Driving Techniques to Increase MPG and Save Money
Gas is expensive and exhaust fumes are bad for the Earth. Everyone looking for ways to save money. Why not change a couple driving habits and see a substantial increase in your car’s fuel efficiency no matter what car you drive? This article will teach you the small, easy driving techniques that will save you money.
If you are new to hypermiling, start with these “low hanging fruit” to make an instant difference in your mileage.
- Keep Track of your Gas Mileage - Simply paying attention and tracking your mileage will get you better mileage. The same is true for losing weight. Simply by writing down everything you eat, you will eat less and loss weight. By tracking your mileage you will naturally drive in a more efficient way. Mileage tracking is also a motivational tool. Track your mileage for a couple tanks before you change your driving techniques so that you will have a base line to compare your improvement to. If you have a smart phone there are many different apps that will help you track your mileage. Of course, good old paper and pencil works too.
- Don’t Idle - Your gas mileage is 0 when idling. Many years ago it took more gas to start a car than it took for it to idle for 3-5 minutes. This is no longer true. If your car was made after 1990 you should never let it idle. Shut it off while waiting in line at the bank or to pick up the kids. If you have to idle shift an automatic transmission into “neutral”. While in “drive” the car is constantly straining against the brakes, using up fuel.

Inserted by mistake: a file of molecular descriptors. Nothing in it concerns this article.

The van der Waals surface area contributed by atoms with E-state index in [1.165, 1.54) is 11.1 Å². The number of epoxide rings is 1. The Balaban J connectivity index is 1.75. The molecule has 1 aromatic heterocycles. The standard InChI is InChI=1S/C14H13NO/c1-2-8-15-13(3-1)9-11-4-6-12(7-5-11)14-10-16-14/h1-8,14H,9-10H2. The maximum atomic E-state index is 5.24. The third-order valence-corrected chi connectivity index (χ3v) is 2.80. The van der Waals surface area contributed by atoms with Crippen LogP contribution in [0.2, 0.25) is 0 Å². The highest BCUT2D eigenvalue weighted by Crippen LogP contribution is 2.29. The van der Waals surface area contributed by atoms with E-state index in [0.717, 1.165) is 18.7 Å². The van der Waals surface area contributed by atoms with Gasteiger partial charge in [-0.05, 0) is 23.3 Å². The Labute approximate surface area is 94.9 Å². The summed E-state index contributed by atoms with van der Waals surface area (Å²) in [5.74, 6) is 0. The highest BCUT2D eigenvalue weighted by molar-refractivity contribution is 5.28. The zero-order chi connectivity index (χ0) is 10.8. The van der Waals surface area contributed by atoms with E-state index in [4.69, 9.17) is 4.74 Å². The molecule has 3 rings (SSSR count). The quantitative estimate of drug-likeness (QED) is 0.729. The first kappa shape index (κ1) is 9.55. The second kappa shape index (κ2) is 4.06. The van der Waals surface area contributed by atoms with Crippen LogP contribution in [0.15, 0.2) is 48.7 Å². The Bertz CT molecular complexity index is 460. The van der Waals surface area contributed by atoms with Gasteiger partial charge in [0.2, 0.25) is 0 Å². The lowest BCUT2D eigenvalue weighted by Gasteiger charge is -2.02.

- Empty Your Trunk - Any added weight takes more energy to push/pull around.
- Take Off Roof Racks When Not in Use - Roof racks decrease the aerodynamics of your car which decreases the fuel efficiency
- Use Cruise Control on the Highway - Cruise control helps you maintain a constant speed on the highway which is much more efficient than your speed creeping up and down. No cruise control? Do your best to keep a constant speed.
- Drive like you Don’t Have Brakes - Anytime you use the brakes in your car you are wasting forward momentum that you have already paid for in gas and will most likely have to pay for again to get back up to speed. Try to slow down by coasting. If you didn’t have brakes you would drive slower and look ahead for lights to avoid racing up to a red light. Disclaimer: always be safe.
- Accelerate Slowly - quick starts burn much more fuel than slow starts. This is especially true up hill. Be gentle on the gas pedal.
- Drive the Speed Limit - Speeding not only uses more gas than going the speed limit, it also throws your timing off with a string of timed traffic lights. Timed traffic lights assume that you are going the speed limit. If you speed in between lights you will end up getting to the next light in enough time to slow down and come to a stop (killing your forward momentum) just before the light turns green.
- Make sure Your Car is Serviced Regularly - Your engine will be less efficient if it is not taken care of. This is especially true of oil changes and spark plugs.